The two issues that dominate Scottish and UK politics both involve a choice of whether to Leave or Remain. There are four variants. Let’s embrace the current apocalyptic metaphors and call them horsemen.
Clearly all of these are possible positions. The SNP officially wants to Remain in the EU, but leave the UK, while many of its supporters would prefer to leave both.
There has been a tendency among some Remain supporters to describe wishing to leave the EU as a form of nationalism. But what do we mean by nationalism?
As I have long argued there are three main senses in which the word nationalism is used in politics.
- Secession nationalism.
- Unification nationalism.
- Far right nationalism.
Secession and unification nationalism are both perfectly legitimate political goals and there are large numbers of examples from history. Ukraine left the USSR in order to form an independent sovereign state. Likewise Italian and German nationalism were the processes which united various Italian and German speaking territories into single sovereign states. These goals are morally neutral and sensible people can disagree about whether they are desirable or not. When I describe an SNP supporter as a nationalist it is simply a descriptive term that usefully distinguishes this sort of political goal from other political goals.
Far right nationalism is different and it would be better if we had a different word for this. It defines the nation in a narrow usually racist fashion and wishes to exclude others on these grounds. Luckily in Britain far right nationalism wins few votes at elections. When this sense of nationalism is used to describe Brexiteers it is used simply as an insult. We truly are in trouble if 17 million British citizens support the far-right. Likewise calling people who support the unity of the UK British nationalists is an equally unpleasant insult. It is equating us with people who support the BNP. For this reason I have had a long standing policy of blocking people who use such terms on Twitter and I have recently extended it to Remain supporters who use nationalism as a term of abuse or who think it funny to conflate the UK wishing to leave the EU with Scotland wishing to leave the UK. When I discover that someone doesn’t wish to discuss but just wants to insult, I become immediately uninterested in anything else they might have to say.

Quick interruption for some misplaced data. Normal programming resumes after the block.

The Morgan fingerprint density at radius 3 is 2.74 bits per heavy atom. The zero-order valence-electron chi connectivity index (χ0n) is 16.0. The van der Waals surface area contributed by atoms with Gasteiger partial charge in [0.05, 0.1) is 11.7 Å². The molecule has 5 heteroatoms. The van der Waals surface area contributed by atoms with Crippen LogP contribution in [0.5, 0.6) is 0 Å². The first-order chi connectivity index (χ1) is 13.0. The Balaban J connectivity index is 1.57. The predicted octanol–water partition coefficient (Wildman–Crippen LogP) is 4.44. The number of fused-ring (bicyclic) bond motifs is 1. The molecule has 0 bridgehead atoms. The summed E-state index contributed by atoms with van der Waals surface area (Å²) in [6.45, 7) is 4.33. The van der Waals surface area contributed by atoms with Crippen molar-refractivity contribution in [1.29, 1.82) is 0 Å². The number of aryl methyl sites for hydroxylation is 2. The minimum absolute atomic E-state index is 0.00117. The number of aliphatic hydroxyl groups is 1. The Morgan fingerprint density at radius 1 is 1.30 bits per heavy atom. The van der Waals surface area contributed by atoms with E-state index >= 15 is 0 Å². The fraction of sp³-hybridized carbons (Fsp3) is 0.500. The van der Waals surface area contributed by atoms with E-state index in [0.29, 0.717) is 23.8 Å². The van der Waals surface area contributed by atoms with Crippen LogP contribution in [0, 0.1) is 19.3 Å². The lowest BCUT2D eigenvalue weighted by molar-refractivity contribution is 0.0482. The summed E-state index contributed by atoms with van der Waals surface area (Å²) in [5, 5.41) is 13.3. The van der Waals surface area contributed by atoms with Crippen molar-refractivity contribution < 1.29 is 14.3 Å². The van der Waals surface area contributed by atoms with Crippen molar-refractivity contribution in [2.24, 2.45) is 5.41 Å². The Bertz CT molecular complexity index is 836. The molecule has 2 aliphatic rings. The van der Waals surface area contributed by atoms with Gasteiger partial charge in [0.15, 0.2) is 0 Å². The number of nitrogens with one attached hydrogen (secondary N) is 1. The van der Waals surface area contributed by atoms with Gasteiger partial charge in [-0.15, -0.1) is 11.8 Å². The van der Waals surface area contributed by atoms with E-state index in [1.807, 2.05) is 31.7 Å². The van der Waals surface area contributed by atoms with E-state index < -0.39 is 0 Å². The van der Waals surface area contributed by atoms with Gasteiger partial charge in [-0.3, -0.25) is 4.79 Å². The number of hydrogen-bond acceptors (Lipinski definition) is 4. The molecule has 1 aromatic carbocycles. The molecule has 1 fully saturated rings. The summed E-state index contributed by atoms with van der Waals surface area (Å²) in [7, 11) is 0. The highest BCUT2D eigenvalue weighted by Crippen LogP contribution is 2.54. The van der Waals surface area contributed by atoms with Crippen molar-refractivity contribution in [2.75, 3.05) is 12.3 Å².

The first two senses of nationalism should in no way be thought of as insulting for the process of historical development very frequently has involved these unifying and seceding processes.
What has the EU been in the process of doing since its foundation? It is obvious that it has gradually been attempting to unify the various member states into what it hopes will eventually be a single united sovereign state. It is doing what in effect Germany did in the nineteenth century. This therefore is a form of unification nationalism.
From this it can be shown that the first option (Leave Leave) whereby Scottish nationalists wish to both leave the UK and the EU is by far the more coherent position for them to take. These people take the view that it is pointless to leave the UK if Scotland is just going to end up being ruled by Brussels. But while this position is coherent it persuades few Scots who are not already fervent believers in Scottish nationalism. After all, the softest form of independence imaginable was rejected in 2014. This is why the SNP rejects Leave Leave as politically untenable. This above all is why Pro UK people should support Brexit, because it makes the SNP’s position untenable. Always do what your opponent least wants.
The mainstream SNP position (Remain Leave) involves Scotland in both the secession form of nationalism and the unification form. This looks rather like saying we don’t mind sharing a sovereign state with Europe we just can’t bear sharing it with England. If the EU really is going to become a united nation state then Scotland would have no more independence than does Texas. Scottish nationalists would therefore be the equivalent of nineteenth century Northern Bavarians trying to secede from Bavaria while the whole of Bavaria was uniting into Germany. What would be the point? “Independence within Europe” therefore is going in opposite directions at the same time leading to complete incoherence.
Those who wish a united UK to remain in the EU (Remain Remain) are clearly in effect subscribing to the unification form of nationalism, though few would admit it. The EU has been on a journey towards “ever closer union” from its beginning, just as various German states were in the process of unifying long before they actually unified. The EU is closer to becoming a United States of Europe now than these German states were in 1848, so anyone who doubts where the EU is going needs to read some relatively straightforward history books.
Remain supporters frequently think of themselves as internationalists, but this is a mistake. The relationship between the parts of Germany is not international. It ceased to be international when the parts ceased to be nation states. In order to be an internationalist you have to believe in the maintenance of the sovereign nation state, but work towards cooperation with other sovereign nation states. Internationalism is not about annulling nation states, which is just another word for the unification form of nationalism, but rather it is about maintaining them.